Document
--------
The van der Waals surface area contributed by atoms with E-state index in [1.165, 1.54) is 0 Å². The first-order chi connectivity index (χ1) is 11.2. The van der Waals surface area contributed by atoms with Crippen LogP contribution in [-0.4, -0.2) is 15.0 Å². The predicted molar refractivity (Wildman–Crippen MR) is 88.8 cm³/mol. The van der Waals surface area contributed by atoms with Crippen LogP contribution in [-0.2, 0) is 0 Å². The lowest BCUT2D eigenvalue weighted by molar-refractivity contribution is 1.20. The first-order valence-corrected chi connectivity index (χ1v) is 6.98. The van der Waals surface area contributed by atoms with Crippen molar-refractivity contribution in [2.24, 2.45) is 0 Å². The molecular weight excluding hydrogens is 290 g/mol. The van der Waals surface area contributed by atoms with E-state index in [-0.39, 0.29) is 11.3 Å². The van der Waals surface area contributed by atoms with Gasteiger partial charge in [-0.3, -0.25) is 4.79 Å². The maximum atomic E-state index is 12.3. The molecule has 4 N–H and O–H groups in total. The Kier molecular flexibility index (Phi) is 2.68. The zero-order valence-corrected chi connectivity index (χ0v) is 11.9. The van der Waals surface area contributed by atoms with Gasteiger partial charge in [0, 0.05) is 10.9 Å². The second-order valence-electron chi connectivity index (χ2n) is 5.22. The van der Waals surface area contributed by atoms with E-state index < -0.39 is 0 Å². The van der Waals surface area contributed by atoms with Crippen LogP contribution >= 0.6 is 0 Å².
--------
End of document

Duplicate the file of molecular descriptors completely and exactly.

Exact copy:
The van der Waals surface area contributed by atoms with E-state index in [1.165, 1.54) is 0 Å². The first-order chi connectivity index (χ1) is 11.2. The van der Waals surface area contributed by atoms with Crippen LogP contribution in [-0.4, -0.2) is 15.0 Å². The predicted molar refractivity (Wildman–Crippen MR) is 88.8 cm³/mol. The van der Waals surface area contributed by atoms with Crippen LogP contribution in [-0.2, 0) is 0 Å². The lowest BCUT2D eigenvalue weighted by molar-refractivity contribution is 1.20. The first-order valence-corrected chi connectivity index (χ1v) is 6.98. The van der Waals surface area contributed by atoms with Crippen molar-refractivity contribution in [2.24, 2.45) is 0 Å². The molecular weight excluding hydrogens is 290 g/mol. The van der Waals surface area contributed by atoms with E-state index in [-0.39, 0.29) is 11.3 Å². The van der Waals surface area contributed by atoms with Gasteiger partial charge in [-0.3, -0.25) is 4.79 Å². The maximum atomic E-state index is 12.3. The molecule has 4 N–H and O–H groups in total. The Kier molecular flexibility index (Phi) is 2.68. The zero-order valence-corrected chi connectivity index (χ0v) is 11.9. The van der Waals surface area contributed by atoms with Gasteiger partial charge in [0, 0.05) is 10.9 Å². The second-order valence-electron chi connectivity index (χ2n) is 5.22. The van der Waals surface area contributed by atoms with E-state index < -0.39 is 0 Å². The van der Waals surface area contributed by atoms with Crippen LogP contribution >= 0.6 is 0 Å².